The Australian Centurion Rules of Incorporation
Like many small clubs in Australia, the Australian Centurions were concerned that we leave ourselves open to litigation when we run 24 hour events. If someone is injured and decides to sue for negligence, we as members of the club could be liable. By registering the Australian Centurions as an Incorporated Association in 2001, we came under Victorian Government legislation and are now afforded protection as individuals against such legal redress.
When Brian Parkinson rewrote our constitution in the early 1990s, he advised us that we should look at this change but it took us a few years to action! Now we, like nearly all sporting clubs, have availed ourselves of the peace of mind offered via this legislation.
To satisfy Incorporation requirements, our constitution had to be changed as follows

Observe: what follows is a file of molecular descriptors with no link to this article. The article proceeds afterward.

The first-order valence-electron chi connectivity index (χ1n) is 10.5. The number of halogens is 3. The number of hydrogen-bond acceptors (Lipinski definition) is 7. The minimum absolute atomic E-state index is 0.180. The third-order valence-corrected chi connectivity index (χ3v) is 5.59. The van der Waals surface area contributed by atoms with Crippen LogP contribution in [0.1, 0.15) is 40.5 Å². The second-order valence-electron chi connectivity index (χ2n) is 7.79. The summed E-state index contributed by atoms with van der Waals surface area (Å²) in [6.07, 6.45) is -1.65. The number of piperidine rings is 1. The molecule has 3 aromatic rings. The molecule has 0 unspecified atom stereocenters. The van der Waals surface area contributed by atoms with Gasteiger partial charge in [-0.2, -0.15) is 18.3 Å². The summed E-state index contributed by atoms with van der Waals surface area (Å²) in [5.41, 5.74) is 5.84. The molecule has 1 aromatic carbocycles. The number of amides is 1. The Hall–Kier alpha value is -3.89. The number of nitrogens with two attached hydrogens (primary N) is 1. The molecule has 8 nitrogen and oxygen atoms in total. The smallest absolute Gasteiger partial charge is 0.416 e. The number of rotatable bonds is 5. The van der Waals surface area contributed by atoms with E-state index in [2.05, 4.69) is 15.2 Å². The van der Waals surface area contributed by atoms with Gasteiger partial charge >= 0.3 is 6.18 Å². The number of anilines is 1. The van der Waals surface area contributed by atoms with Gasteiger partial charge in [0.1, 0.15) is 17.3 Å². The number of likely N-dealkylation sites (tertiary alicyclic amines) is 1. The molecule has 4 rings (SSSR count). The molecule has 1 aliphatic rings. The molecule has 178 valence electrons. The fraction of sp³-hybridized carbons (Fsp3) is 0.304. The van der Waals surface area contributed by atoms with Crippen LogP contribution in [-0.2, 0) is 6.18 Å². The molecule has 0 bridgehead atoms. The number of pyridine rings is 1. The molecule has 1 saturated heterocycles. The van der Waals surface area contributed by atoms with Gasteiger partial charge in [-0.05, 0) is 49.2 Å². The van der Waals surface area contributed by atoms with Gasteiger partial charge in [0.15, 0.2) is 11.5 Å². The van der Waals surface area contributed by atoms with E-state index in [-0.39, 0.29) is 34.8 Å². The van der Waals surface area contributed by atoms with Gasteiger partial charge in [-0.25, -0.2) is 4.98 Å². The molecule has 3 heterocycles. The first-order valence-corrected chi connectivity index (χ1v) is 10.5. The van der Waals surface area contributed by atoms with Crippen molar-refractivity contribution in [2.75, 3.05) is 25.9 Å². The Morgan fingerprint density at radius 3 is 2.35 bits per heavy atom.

- Membership must be more formalised in that prospective new members must apply in writing. This is no big deal. We still restrict membership to those who have qualified. We just have to go through a more formal process to admit them to the club.
- The secretary must maintain a register of members
- The constitution must contain a section on discipline, suspension and expulsion of members.
- The consitution must be amended to add a section on disputes and mediation
- The Annual General Meeting must be more formalised with notification at least 21 days in advance
- All Incorporated Assocations must have a common seal and must put their Incorporation Number on all formal correspondence and newsletters and such like.
The other main change was that an audited copy of our annual financial statements must be sent to the Department of Business and Consumer Affairs and we must inform them of Executive changes within the Association.
A copy of our Rules of Incorporation and Statement of Purposes are presented here in a spirit of openness.